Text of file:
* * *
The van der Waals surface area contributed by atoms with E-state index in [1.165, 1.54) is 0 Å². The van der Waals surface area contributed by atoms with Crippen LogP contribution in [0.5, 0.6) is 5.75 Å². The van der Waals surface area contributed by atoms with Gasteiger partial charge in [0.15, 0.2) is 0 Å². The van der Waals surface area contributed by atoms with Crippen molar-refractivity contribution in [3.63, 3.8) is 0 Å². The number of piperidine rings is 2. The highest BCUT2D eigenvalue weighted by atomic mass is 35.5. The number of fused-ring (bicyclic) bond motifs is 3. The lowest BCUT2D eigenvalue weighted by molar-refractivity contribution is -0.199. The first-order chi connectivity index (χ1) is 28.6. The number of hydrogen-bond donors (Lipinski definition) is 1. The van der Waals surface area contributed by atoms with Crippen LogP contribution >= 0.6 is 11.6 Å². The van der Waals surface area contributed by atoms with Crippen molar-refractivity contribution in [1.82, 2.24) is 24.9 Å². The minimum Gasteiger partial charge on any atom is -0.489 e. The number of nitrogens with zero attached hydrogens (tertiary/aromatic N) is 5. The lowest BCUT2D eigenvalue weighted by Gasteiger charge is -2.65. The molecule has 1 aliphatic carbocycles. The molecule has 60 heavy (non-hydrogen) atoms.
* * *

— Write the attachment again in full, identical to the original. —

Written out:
The van der Waals surface area contributed by atoms with E-state index in [1.165, 1.54) is 0 Å². The van der Waals surface area contributed by atoms with Crippen LogP contribution in [0.5, 0.6) is 5.75 Å². The van der Waals surface area contributed by atoms with Gasteiger partial charge in [0.15, 0.2) is 0 Å². The van der Waals surface area contributed by atoms with Crippen molar-refractivity contribution in [3.63, 3.8) is 0 Å². The number of piperidine rings is 2. The highest BCUT2D eigenvalue weighted by atomic mass is 35.5. The number of fused-ring (bicyclic) bond motifs is 3. The lowest BCUT2D eigenvalue weighted by molar-refractivity contribution is -0.199. The first-order chi connectivity index (χ1) is 28.6. The number of hydrogen-bond donors (Lipinski definition) is 1. The van der Waals surface area contributed by atoms with Crippen LogP contribution >= 0.6 is 11.6 Å². The van der Waals surface area contributed by atoms with Crippen molar-refractivity contribution in [1.82, 2.24) is 24.9 Å². The minimum Gasteiger partial charge on any atom is -0.489 e. The number of nitrogens with zero attached hydrogens (tertiary/aromatic N) is 5. The lowest BCUT2D eigenvalue weighted by Gasteiger charge is -2.65. The molecule has 1 aliphatic carbocycles. The molecule has 60 heavy (non-hydrogen) atoms.